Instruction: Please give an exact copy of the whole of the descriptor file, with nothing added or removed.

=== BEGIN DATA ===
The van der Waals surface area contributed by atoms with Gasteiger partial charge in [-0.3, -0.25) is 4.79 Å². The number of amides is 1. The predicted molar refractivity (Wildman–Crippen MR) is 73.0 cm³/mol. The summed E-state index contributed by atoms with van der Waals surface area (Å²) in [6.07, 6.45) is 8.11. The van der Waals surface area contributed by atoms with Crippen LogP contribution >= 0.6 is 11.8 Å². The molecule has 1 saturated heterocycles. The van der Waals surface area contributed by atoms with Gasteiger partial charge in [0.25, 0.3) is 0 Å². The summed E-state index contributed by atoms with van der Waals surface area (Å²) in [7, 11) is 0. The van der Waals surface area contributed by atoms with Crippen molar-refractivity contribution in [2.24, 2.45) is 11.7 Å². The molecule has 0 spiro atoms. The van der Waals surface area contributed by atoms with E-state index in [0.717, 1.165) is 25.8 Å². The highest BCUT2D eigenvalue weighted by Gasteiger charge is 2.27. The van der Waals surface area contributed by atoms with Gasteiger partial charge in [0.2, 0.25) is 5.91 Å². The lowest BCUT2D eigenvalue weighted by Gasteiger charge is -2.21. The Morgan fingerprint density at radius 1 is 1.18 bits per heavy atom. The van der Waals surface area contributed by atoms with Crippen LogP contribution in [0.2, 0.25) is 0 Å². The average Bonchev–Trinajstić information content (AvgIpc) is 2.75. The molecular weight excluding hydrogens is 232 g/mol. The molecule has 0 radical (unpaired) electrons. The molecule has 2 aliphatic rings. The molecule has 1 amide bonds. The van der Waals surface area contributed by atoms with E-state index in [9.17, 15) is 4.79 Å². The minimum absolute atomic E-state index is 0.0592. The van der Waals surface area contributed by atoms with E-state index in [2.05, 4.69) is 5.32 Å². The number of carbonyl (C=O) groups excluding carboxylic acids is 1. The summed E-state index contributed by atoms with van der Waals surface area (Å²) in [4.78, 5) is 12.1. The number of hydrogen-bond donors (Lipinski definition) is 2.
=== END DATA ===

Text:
The van der Waals surface area contributed by atoms with Gasteiger partial charge in [-0.3, -0.25) is 4.79 Å². The number of amides is 1. The predicted molar refractivity (Wildman–Crippen MR) is 73.0 cm³/mol. The summed E-state index contributed by atoms with van der Waals surface area (Å²) in [6.07, 6.45) is 8.11. The van der Waals surface area contributed by atoms with Crippen LogP contribution >= 0.6 is 11.8 Å². The molecule has 1 saturated heterocycles. The van der Waals surface area contributed by atoms with Gasteiger partial charge in [0.25, 0.3) is 0 Å². The summed E-state index contributed by atoms with van der Waals surface area (Å²) in [7, 11) is 0. The van der Waals surface area contributed by atoms with Crippen molar-refractivity contribution in [2.24, 2.45) is 11.7 Å². The molecule has 0 spiro atoms. The van der Waals surface area contributed by atoms with E-state index in [0.717, 1.165) is 25.8 Å². The highest BCUT2D eigenvalue weighted by Gasteiger charge is 2.27. The van der Waals surface area contributed by atoms with Gasteiger partial charge in [0.2, 0.25) is 5.91 Å². The lowest BCUT2D eigenvalue weighted by Gasteiger charge is -2.21. The Morgan fingerprint density at radius 1 is 1.18 bits per heavy atom. The van der Waals surface area contributed by atoms with Crippen LogP contribution in [0.2, 0.25) is 0 Å². The average Bonchev–Trinajstić information content (AvgIpc) is 2.75. The molecular weight excluding hydrogens is 232 g/mol. The molecule has 0 radical (unpaired) electrons. The molecule has 2 aliphatic rings. The molecule has 1 amide bonds. The van der Waals surface area contributed by atoms with E-state index in [9.17, 15) is 4.79 Å². The minimum absolute atomic E-state index is 0.0592. The van der Waals surface area contributed by atoms with E-state index in [2.05, 4.69) is 5.32 Å². The number of carbonyl (C=O) groups excluding carboxylic acids is 1. The summed E-state index contributed by atoms with van der Waals surface area (Å²) in [4.78, 5) is 12.1. The number of hydrogen-bond donors (Lipinski definition) is 2.